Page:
So it's not a topic that comes easily to the tongues of politicians, even Republicans.
Besides, most of the policy issues are out of California's hands. The federal government has jurisdiction over the border. Federal law decrees that every child is entitled to attend public school, regardless of immigration status. And every person -- here illegally or not -- must be cared for in hospital emergency rooms.
But the state does add a few benefits that aren't required.
And as Gov. Arnold Schwarzenegger and legislative leaders dig into the books trying to find billions in savings, at least a brief look at what's being spent on illegal immigrants seems in order.
First, nobody seems to know exactly. Numbers vary widely, depending which side they come from in the ongoing angry debate over whether people who entered the country illegally to work should be allowed to stay or loaded on the southbound truck.
But here are some no-agenda numbers:
* There were 2.8 million illegal immigrants living in California in 2006, the last year for which there are relatively good figures, according to the nonpartisan Public Policy Institute of California. That represented about 8% of the state's population and roughly a quarter of the nation's illegal immigrants. About 90% of California's illegal immigrants were from Latin America; 65% from Mexico.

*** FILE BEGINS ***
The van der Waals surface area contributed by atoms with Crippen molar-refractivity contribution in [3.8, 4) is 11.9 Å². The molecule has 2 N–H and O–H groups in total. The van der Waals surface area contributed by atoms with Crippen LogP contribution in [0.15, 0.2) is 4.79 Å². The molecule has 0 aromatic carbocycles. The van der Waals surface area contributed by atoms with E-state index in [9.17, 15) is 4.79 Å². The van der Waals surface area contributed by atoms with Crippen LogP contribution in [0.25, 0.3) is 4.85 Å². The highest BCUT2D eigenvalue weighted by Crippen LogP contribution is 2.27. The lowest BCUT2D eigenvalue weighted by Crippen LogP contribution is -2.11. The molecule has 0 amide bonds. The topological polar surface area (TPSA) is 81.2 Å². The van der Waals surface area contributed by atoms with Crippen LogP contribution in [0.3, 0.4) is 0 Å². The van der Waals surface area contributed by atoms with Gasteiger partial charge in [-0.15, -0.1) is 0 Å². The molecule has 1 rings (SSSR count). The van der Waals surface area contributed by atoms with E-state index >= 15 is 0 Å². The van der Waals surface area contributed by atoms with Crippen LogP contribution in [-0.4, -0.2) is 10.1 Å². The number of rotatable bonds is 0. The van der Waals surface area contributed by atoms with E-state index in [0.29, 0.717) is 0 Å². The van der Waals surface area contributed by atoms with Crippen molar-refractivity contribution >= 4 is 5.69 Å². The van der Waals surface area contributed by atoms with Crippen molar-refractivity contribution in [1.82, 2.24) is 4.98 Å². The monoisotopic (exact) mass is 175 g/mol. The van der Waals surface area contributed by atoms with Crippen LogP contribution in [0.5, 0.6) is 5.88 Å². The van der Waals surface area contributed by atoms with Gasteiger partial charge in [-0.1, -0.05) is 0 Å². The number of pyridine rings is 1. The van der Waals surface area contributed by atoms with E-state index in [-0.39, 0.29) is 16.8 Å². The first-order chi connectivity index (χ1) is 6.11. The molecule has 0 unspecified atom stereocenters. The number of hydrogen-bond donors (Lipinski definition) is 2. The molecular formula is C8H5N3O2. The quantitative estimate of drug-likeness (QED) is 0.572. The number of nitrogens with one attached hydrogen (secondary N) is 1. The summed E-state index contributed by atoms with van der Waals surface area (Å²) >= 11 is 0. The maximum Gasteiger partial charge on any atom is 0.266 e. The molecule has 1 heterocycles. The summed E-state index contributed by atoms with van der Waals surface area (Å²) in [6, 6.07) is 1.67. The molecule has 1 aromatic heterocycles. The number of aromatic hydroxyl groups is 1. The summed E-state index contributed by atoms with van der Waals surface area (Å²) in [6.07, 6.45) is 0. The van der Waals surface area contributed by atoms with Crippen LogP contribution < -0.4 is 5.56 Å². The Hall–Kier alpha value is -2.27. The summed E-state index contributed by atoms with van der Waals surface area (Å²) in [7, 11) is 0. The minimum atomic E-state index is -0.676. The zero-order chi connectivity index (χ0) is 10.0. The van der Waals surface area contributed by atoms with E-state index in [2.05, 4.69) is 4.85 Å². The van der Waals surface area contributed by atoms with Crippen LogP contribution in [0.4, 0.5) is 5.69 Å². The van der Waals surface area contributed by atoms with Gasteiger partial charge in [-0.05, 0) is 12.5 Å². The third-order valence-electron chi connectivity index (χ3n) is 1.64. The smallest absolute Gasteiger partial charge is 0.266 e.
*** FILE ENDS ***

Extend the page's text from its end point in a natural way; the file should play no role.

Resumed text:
* There are roughly 19,000 illegal immigrants in state prisons, representing 11% of all inmates. That's costing $970 million during the current fiscal year. The feds kick in a measly $111 million, leaving the state with an $859 million tab.
* Schools are the toughest to calculate. Administrators don't ask kids about citizenship status. Anyway, many children of illegal immigrants were born in this country and automatically became U.S. citizens.
If you figure that the children of illegal immigrants attending K-12 schools approximates the proportion of illegal immigrants in the population, the bill currently comes to roughly $4 billion. Most is state money; some local property taxes.
* Illegal immigrants aren't entitled to welfare, called CalWORKs. But their citizen children are. Roughly 190,000 kids are receiving welfare checks that pass through their parents. The cost: about $500 million, according to the nonpartisan Legislative Analyst's Office.